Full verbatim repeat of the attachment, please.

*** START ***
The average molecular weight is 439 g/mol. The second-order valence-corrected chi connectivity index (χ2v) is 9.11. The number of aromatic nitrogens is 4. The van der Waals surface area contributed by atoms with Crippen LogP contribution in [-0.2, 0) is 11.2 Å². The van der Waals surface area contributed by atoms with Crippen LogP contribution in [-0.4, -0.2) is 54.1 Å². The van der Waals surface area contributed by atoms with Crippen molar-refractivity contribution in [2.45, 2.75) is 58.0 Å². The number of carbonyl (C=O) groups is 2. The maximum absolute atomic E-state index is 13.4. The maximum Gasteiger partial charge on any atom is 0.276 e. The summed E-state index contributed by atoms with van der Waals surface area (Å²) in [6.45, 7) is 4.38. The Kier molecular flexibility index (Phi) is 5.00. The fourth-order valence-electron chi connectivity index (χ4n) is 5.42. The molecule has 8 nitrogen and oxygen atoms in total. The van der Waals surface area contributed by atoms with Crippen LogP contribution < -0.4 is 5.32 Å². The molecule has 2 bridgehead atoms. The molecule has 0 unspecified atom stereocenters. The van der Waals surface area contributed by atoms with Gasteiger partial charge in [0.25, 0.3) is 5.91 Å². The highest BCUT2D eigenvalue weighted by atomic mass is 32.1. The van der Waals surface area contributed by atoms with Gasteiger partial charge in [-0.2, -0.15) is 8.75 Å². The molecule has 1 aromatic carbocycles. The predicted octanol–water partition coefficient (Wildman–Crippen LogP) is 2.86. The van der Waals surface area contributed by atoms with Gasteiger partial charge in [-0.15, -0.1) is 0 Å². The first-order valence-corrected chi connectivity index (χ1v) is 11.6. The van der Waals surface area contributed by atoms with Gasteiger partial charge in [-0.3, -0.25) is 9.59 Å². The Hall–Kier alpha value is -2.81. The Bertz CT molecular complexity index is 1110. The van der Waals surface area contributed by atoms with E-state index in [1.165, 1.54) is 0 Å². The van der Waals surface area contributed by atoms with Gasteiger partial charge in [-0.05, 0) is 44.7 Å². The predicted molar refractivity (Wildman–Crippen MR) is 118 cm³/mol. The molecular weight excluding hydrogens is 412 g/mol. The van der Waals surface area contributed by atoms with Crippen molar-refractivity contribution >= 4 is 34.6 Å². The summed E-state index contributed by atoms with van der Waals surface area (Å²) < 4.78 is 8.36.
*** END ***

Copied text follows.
The average molecular weight is 439 g/mol. The second-order valence-corrected chi connectivity index (χ2v) is 9.11. The number of aromatic nitrogens is 4. The van der Waals surface area contributed by atoms with Crippen LogP contribution in [-0.2, 0) is 11.2 Å². The van der Waals surface area contributed by atoms with Crippen LogP contribution in [-0.4, -0.2) is 54.1 Å². The van der Waals surface area contributed by atoms with Crippen molar-refractivity contribution in [2.45, 2.75) is 58.0 Å². The number of carbonyl (C=O) groups is 2. The maximum absolute atomic E-state index is 13.4. The maximum Gasteiger partial charge on any atom is 0.276 e. The summed E-state index contributed by atoms with van der Waals surface area (Å²) in [6.45, 7) is 4.38. The Kier molecular flexibility index (Phi) is 5.00. The fourth-order valence-electron chi connectivity index (χ4n) is 5.42. The molecule has 8 nitrogen and oxygen atoms in total. The van der Waals surface area contributed by atoms with Crippen LogP contribution < -0.4 is 5.32 Å². The molecule has 2 bridgehead atoms. The molecule has 0 unspecified atom stereocenters. The van der Waals surface area contributed by atoms with Gasteiger partial charge in [0.25, 0.3) is 5.91 Å². The highest BCUT2D eigenvalue weighted by atomic mass is 32.1. The van der Waals surface area contributed by atoms with Gasteiger partial charge in [-0.2, -0.15) is 8.75 Å². The molecule has 1 aromatic carbocycles. The predicted octanol–water partition coefficient (Wildman–Crippen LogP) is 2.86. The van der Waals surface area contributed by atoms with Gasteiger partial charge in [-0.15, -0.1) is 0 Å². The first-order valence-corrected chi connectivity index (χ1v) is 11.6. The van der Waals surface area contributed by atoms with Gasteiger partial charge in [-0.3, -0.25) is 9.59 Å². The Hall–Kier alpha value is -2.81. The Bertz CT molecular complexity index is 1110. The van der Waals surface area contributed by atoms with E-state index in [1.165, 1.54) is 0 Å². The van der Waals surface area contributed by atoms with Gasteiger partial charge in [-0.05, 0) is 44.7 Å². The predicted molar refractivity (Wildman–Crippen MR) is 118 cm³/mol. The molecular weight excluding hydrogens is 412 g/mol. The van der Waals surface area contributed by atoms with Crippen molar-refractivity contribution >= 4 is 34.6 Å². The summed E-state index contributed by atoms with van der Waals surface area (Å²) < 4.78 is 8.36.